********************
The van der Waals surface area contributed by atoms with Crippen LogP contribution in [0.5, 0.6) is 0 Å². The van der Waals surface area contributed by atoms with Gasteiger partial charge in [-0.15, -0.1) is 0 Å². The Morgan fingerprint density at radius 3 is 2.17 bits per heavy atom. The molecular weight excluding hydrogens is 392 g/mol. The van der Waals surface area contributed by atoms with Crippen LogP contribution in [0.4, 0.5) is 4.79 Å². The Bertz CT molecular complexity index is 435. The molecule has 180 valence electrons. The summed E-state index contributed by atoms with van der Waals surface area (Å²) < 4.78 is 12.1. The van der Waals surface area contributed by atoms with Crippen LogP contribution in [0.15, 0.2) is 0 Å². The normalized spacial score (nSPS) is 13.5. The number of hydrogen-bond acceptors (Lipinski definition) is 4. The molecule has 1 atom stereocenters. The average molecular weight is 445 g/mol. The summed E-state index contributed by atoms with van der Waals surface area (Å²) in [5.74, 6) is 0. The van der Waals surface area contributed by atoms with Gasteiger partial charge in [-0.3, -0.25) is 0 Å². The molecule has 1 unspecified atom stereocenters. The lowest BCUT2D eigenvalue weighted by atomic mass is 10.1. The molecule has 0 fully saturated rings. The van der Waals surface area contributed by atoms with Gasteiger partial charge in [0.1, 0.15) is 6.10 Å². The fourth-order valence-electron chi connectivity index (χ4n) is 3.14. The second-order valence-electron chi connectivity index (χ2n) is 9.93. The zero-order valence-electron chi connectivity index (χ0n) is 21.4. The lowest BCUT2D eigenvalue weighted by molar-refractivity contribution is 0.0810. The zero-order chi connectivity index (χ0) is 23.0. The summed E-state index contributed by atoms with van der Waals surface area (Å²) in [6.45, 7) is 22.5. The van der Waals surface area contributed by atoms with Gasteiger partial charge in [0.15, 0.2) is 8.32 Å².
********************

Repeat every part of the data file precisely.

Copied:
The van der Waals surface area contributed by atoms with Crippen LogP contribution in [0.5, 0.6) is 0 Å². The van der Waals surface area contributed by atoms with Gasteiger partial charge in [-0.15, -0.1) is 0 Å². The Morgan fingerprint density at radius 3 is 2.17 bits per heavy atom. The molecular weight excluding hydrogens is 392 g/mol. The van der Waals surface area contributed by atoms with Crippen LogP contribution in [0.4, 0.5) is 4.79 Å². The Bertz CT molecular complexity index is 435. The molecule has 180 valence electrons. The summed E-state index contributed by atoms with van der Waals surface area (Å²) < 4.78 is 12.1. The van der Waals surface area contributed by atoms with Crippen LogP contribution in [0.15, 0.2) is 0 Å². The normalized spacial score (nSPS) is 13.5. The number of hydrogen-bond acceptors (Lipinski definition) is 4. The molecule has 1 atom stereocenters. The average molecular weight is 445 g/mol. The summed E-state index contributed by atoms with van der Waals surface area (Å²) in [5.74, 6) is 0. The van der Waals surface area contributed by atoms with Gasteiger partial charge in [-0.3, -0.25) is 0 Å². The molecule has 1 unspecified atom stereocenters. The lowest BCUT2D eigenvalue weighted by atomic mass is 10.1. The molecule has 0 fully saturated rings. The van der Waals surface area contributed by atoms with Gasteiger partial charge in [0.1, 0.15) is 6.10 Å². The fourth-order valence-electron chi connectivity index (χ4n) is 3.14. The second-order valence-electron chi connectivity index (χ2n) is 9.93. The zero-order valence-electron chi connectivity index (χ0n) is 21.4. The lowest BCUT2D eigenvalue weighted by molar-refractivity contribution is 0.0810. The zero-order chi connectivity index (χ0) is 23.0. The summed E-state index contributed by atoms with van der Waals surface area (Å²) in [6.45, 7) is 22.5. The van der Waals surface area contributed by atoms with Gasteiger partial charge in [0.15, 0.2) is 8.32 Å².